Archive Review. Jesus Christ Superstar. Nottingham Theatre Royal.

Archive review originally published on a previous theatre blog

Friday 3rd July 2015

Jesus Christ Superstar UK tour review

Pamela Raith
Glenn Carter as Jesus Christ.
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    Playing at Theatre Royal Nottingham 30th June- 4th July this terrific production of Jesus Christ Superstar shows why Andrew Lloyd Webber and Tim Rice’s show has remained at the forefront of musical theatre since its conception in the early 1970s. Throughout the decades it continues to engage emotionally and this current ‘on tour’ show demonstrates this in spades.


    Directed by Bob Tomson and Bill Kenwright this touring production features JCS stalwart Glenn Carter as a very likeable and emotionally complex Jesus who pulls out all the musical stops with his brave rendition of the deeply compelling song ‘Gethsemane’ and altogether wows the audience with the gentle power of his overall performance as


    Opposite Carter is Judas Iscariot played by Tim Rogers who finds some affective sympathy in a man destined to betray Christ and sings his gutsy main role with great credibility bringing some truthful light and shade into a character that could potentially be seen as purely the bad guy.

    There aren’t any really complex roles for women in this show and the character of Mary Magdelene is thinly sketched with the famous and historically much covered ‘I Don’t Know How to Love Him’ as her main number. Although competently sung by Rachel Adedeji it isn’t until we get the final scenes of Christ’s crucifixion that we see any true depth of feeling, other than initially comforting Christ, from Adedeji’s character portrayal.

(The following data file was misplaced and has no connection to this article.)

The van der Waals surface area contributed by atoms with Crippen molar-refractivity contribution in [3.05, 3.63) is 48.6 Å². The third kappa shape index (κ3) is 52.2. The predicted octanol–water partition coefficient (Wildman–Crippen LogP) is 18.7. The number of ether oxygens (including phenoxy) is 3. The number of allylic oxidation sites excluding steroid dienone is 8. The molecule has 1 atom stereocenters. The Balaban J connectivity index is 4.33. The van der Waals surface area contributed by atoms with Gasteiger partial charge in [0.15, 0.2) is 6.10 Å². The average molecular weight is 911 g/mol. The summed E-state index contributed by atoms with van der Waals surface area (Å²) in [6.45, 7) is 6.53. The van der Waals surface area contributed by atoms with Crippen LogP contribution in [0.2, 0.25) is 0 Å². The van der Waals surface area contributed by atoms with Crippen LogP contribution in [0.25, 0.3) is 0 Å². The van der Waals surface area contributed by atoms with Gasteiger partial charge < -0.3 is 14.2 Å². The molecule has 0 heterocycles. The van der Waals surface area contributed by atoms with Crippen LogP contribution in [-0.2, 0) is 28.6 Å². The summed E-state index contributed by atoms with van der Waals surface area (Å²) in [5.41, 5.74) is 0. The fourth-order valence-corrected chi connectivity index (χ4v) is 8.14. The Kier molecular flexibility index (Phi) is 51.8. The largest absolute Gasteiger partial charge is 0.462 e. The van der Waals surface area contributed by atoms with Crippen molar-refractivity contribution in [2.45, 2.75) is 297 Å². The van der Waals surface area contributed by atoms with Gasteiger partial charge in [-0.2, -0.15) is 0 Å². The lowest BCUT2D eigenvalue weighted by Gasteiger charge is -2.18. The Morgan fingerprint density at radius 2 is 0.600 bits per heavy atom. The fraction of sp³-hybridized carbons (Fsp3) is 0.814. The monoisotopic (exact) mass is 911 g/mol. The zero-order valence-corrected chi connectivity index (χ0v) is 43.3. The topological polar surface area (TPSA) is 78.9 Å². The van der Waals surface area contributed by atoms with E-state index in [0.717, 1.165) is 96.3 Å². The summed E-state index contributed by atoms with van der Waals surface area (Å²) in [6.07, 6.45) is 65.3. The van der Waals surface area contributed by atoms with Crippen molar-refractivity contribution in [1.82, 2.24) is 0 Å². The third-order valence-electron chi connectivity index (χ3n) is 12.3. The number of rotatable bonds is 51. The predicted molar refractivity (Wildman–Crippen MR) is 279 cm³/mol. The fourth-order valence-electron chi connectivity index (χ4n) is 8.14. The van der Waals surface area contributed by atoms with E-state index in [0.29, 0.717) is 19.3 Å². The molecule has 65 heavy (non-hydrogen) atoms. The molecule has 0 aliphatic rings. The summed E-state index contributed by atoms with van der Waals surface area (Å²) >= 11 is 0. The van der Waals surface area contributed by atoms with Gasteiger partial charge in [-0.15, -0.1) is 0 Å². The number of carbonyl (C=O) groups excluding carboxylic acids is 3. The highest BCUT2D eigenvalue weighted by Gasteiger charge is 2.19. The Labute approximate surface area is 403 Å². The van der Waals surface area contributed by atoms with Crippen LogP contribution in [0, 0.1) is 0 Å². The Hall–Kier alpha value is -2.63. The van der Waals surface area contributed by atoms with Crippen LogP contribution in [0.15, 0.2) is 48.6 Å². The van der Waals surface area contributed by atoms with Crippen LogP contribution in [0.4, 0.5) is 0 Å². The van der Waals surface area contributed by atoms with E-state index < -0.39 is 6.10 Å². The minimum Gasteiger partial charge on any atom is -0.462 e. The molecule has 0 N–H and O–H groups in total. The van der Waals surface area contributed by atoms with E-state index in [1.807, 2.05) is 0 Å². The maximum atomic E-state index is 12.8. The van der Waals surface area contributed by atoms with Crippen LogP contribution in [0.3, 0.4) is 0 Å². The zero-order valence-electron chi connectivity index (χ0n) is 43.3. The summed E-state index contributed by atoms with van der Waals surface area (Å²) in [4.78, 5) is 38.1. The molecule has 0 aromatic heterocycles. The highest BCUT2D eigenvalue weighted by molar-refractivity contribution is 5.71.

Pamela Raith

    This production benefits theatrically from the presences of a very camp and funny Tom Gilling as King Herod. Equally we have Johnathan Tweedie as the politically and socially manipulated Pontious Pilate in a very strong and commanding performance. The audience are also in awe and a little afraid of the deep voiced actor (Cavin Cornwall) playing Caiaphas. Cornwall brings great authority to his character and even when silent one can sense the danger in the man that helped to execute Jesus through his dealings with Judas Iscariot.


    The show’s choreography is brought splendidly to life by choreographer Carole Todd and really achieves its best in the ‘Simon Zealotes’ number enthusiastically led by actor Kristopher Harding as Simon Zealotes and equally so in the title number ‘Jesus Christ Superstar.’

    The JSC ensemble work hard at telling the story of the last days of Christ and are wonderfully supported musically by the live orchestra under the musical director Bob Broad and the fantastic set designed by Paul Farnsworth and lit by Nick Richings. It was great to see the inclusion of some local children in two of the show’s most upbeat scenes – ‘Hosanna’ and ‘Jesus Christ Superstar’.

    Jesus Christ Superstar in its current touring mode is a terrifically moving piece of musical theatre performed by a youthful and very talented cast.

    Originally written for Nottingham Live

    Photo credit. Pamela Raith

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